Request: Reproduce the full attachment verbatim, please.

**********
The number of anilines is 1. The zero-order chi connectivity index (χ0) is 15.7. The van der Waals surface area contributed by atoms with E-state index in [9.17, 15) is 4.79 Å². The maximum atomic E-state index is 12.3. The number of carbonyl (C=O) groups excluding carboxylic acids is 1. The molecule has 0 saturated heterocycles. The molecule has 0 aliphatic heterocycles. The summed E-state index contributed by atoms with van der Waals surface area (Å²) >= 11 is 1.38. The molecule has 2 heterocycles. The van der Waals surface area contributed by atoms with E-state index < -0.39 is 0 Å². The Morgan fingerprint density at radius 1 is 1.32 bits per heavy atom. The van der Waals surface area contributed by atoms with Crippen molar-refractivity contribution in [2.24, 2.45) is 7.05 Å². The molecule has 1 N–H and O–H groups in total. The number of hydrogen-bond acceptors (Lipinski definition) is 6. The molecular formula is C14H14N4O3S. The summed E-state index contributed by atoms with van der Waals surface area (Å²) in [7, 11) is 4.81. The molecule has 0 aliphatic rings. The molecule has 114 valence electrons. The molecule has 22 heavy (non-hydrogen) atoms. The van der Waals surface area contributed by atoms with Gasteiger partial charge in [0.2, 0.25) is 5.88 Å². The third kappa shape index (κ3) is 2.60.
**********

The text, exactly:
The number of anilines is 1. The zero-order chi connectivity index (χ0) is 15.7. The van der Waals surface area contributed by atoms with E-state index in [9.17, 15) is 4.79 Å². The maximum atomic E-state index is 12.3. The number of carbonyl (C=O) groups excluding carboxylic acids is 1. The molecule has 0 saturated heterocycles. The molecule has 0 aliphatic heterocycles. The summed E-state index contributed by atoms with van der Waals surface area (Å²) >= 11 is 1.38. The molecule has 2 heterocycles. The van der Waals surface area contributed by atoms with E-state index < -0.39 is 0 Å². The Morgan fingerprint density at radius 1 is 1.32 bits per heavy atom. The van der Waals surface area contributed by atoms with Crippen molar-refractivity contribution in [2.24, 2.45) is 7.05 Å². The molecule has 1 N–H and O–H groups in total. The number of hydrogen-bond acceptors (Lipinski definition) is 6. The molecular formula is C14H14N4O3S. The summed E-state index contributed by atoms with van der Waals surface area (Å²) in [7, 11) is 4.81. The molecule has 0 aliphatic rings. The molecule has 114 valence electrons. The molecule has 22 heavy (non-hydrogen) atoms. The van der Waals surface area contributed by atoms with Gasteiger partial charge in [0.2, 0.25) is 5.88 Å². The third kappa shape index (κ3) is 2.60.